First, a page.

As a result of advances in technology and developments in AI, business structures are shifting. New teams and roles are created as quickly as they disappear. Under these conditions, the world of marketing is both as exciting and as uncertain as it’s ever been.
Marketing departments have traditionally been siloed. Teams focused on specific tasks under a Head of Marketing or CMO, who then reported to the organisation’s CEO. With strategy set at the top and cascading down, data intelligence has been confined to each department, with minimal expertise and knowledge-sharing between them.
Today, things are different. Marketing departments regularly need to pivot and change to absorb the impact of new tech. And there’s clearly no shortage: with over 8000 pieces of MarTech available, the list is always expanding. Moore’s Law is also proving to be prophetic, with computing power continuing to double every two years and the costs to create it is reduced by half in the same amount of time. When you factor in that more professionals are choosing to trade in the Gig Economy than be employed by a single organisation, how do you decide on the best way forward for your internal marketing team?
To keep ahead of the digital curve, companies are rethinking the marketing department structure. Powerful automation software now makes it possible to house multiple tools and teams under one roof. This means businesses can bulldoze silos and align marketing, sales, and customer service under a single tool. With a streamlined system in place, revenue-focused teams can work together, no matter where they are on the globe. The result? Marketers will have time and energy to focus on what matters: the customer.
Digital technology is truly changing the game. At Huble Digital, we’re often tasked with steering that innovation into revolutionary, profitable new avenues. This guide will help you navigate this brave new marketing world by structuring a marketing department for success.
A person’s capacity to operate in their assigned marketing team is finite, and their ability to understand data is informed by assumptions built up over years of industry experience.
AI, on the other hand, is able to process vast amounts of data — both historic and current — from multiple sources, without inherent bias, and in the blink of an eye. In doing so, Al can accurately forecast the most effective way to deliver content. This includes targeting the correct users, what to set the price at, as well as where to offer services and which customers may end up churning.
The huge influx of new marketing technology and tools can be attributed to Al and the industry’s need to scale in order to reduce costs and accommodate skills shortages. And with more information to process and measure, channels and tactics are having to quickly become data-driven.
To summarise, every marketing tactic, channel, or media has some piece of optimisable technology attached to it, driving the demand for professionals who are skilled in data analytics, reporting, tracking, configuration, and measurement.
Forrester Research projects US investment in marketing technology to increase by more than 27% by 2022, with $122 billion being spent on MarTech. This forecast aligns with Scott Brinker’s ever-expanding supergraphic charting MarTech’s growth, from its infancy at just 150 platforms in 2011, to more than 8000 in 2021. It simply cannot be argued: MarTech has changed the marketing game as we know it.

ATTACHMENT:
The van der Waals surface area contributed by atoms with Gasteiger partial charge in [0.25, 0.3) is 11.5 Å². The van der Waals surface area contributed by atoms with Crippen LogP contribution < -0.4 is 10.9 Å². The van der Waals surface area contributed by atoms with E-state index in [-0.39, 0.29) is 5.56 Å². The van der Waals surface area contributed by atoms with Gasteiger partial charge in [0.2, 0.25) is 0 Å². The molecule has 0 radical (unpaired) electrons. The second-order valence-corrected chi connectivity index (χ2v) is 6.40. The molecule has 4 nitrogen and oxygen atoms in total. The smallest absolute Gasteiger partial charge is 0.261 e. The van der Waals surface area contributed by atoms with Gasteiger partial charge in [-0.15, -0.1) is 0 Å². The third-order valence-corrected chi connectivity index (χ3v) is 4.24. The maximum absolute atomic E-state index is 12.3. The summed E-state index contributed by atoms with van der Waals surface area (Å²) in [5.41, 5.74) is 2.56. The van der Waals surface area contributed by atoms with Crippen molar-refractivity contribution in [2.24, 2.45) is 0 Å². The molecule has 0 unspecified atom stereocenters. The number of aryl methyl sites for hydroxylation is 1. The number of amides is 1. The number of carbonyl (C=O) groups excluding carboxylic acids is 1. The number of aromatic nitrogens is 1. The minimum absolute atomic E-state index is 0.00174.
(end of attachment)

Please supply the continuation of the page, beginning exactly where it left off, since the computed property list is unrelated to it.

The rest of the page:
Exponential growth brings its fair share of risks, with marketers having to upskill to become MarTech-savvy. Often, your more experienced marketers, like your old-school advertisers — those who’ve been around since before the rise of digital — will not be adept at handling all of the new tools on the market. This should be taken into consideration when building your team — do you choose a few highly skilled people to manage your tech or a team of vertical experts?
By taking marketing operations in-house, a business can respond to opportunities with agility and incisiveness. Where before a press release would have to go through your PR agency first, nowadays there is software that facilitates the almost immediate delivery of your content.
While MarTech has made things far easier, consolidation is becoming increasingly necessary as more tools are introduced. Conferences have shifted to vendors showcasing bleeding-edge marketing tech, much of which is incredible and inspiring. Wowed by the prospects, marketers purchase a number of platforms that inevitably overlap with one another, causing MarTech bloat.
The way forward? The all-in-one marketing tool. Platforms like HubSpot can handle any aspect of your marketing strategy, from landing pages to social media to customer analytics, essentially unifying previously disparate avenues of marketing. Now, one tool can be used across multiple teams around the world, allowing for a single customer view and consistent reporting.
And with HubSpot constantly increasing its platform capabilities for sales and service, there is a rich opportunity to be found when you tear down the silos that have been holding your marketing back.
The alignment of revenue departments can make or break a business. The way forward: sync the marketing, sales, and customer service departments. Alignment can boost business performance, company revenue, and top-line growth.
So how do you nurture this alignment? Some tried-and-tested tips include: meeting regularly, having a content-creation process in place, brainstorming shared goals, coordinating content campaigns, sharing reports and analysis, and housing sales enablement resources in one easy-to-access location.
This is also where your CRM platform has a vital role to play. By using one platform across multiple departments, a global company can automatically align teams across departments. You’ll get a single customer view and reap the benefits of using one platform — improved communication, consistent content, integration of systems, and increased productivity.
With the revenue departments in sync, your company will be well on its way to reaching its goals.
In the past, the marketing department structure was far from ideal. Separated by impermeable silos, teams had little to no contact with one another and mostly worked alone to perform a set of predetermined tasks. The marketing department typically looked something like this:
- Responsible for the approval of brand collateral before it heads off to market.
- Maintaining brand identity cohesion regarding look-and-feel and corporate stance.
- Focused on everything digital, from getting press releases online to building RSVP portals.